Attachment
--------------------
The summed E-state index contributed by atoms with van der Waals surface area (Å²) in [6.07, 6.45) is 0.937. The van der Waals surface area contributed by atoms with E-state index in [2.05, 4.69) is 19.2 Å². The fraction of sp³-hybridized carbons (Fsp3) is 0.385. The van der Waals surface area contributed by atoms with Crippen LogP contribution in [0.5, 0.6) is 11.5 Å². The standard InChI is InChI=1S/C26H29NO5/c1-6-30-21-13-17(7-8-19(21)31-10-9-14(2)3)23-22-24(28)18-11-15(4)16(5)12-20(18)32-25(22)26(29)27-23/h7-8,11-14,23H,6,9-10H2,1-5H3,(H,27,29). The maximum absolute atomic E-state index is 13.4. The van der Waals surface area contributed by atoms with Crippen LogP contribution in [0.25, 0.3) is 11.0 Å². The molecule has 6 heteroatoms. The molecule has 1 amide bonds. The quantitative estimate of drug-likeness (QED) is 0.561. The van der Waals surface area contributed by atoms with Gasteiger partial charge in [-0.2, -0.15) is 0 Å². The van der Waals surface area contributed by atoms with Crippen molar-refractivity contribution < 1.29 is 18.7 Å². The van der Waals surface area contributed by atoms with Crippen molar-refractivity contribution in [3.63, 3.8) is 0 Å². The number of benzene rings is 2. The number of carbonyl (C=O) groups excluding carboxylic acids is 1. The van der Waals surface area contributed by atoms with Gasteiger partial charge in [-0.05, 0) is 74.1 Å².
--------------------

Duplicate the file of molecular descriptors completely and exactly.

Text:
The summed E-state index contributed by atoms with van der Waals surface area (Å²) in [6.07, 6.45) is 0.937. The van der Waals surface area contributed by atoms with E-state index in [2.05, 4.69) is 19.2 Å². The fraction of sp³-hybridized carbons (Fsp3) is 0.385. The van der Waals surface area contributed by atoms with Crippen LogP contribution in [0.5, 0.6) is 11.5 Å². The standard InChI is InChI=1S/C26H29NO5/c1-6-30-21-13-17(7-8-19(21)31-10-9-14(2)3)23-22-24(28)18-11-15(4)16(5)12-20(18)32-25(22)26(29)27-23/h7-8,11-14,23H,6,9-10H2,1-5H3,(H,27,29). The maximum absolute atomic E-state index is 13.4. The van der Waals surface area contributed by atoms with Crippen LogP contribution in [0.25, 0.3) is 11.0 Å². The molecule has 6 heteroatoms. The molecule has 1 amide bonds. The quantitative estimate of drug-likeness (QED) is 0.561. The van der Waals surface area contributed by atoms with Gasteiger partial charge in [-0.2, -0.15) is 0 Å². The van der Waals surface area contributed by atoms with Crippen molar-refractivity contribution < 1.29 is 18.7 Å². The van der Waals surface area contributed by atoms with Crippen molar-refractivity contribution in [3.63, 3.8) is 0 Å². The number of benzene rings is 2. The number of carbonyl (C=O) groups excluding carboxylic acids is 1. The van der Waals surface area contributed by atoms with Gasteiger partial charge in [-0.05, 0) is 74.1 Å².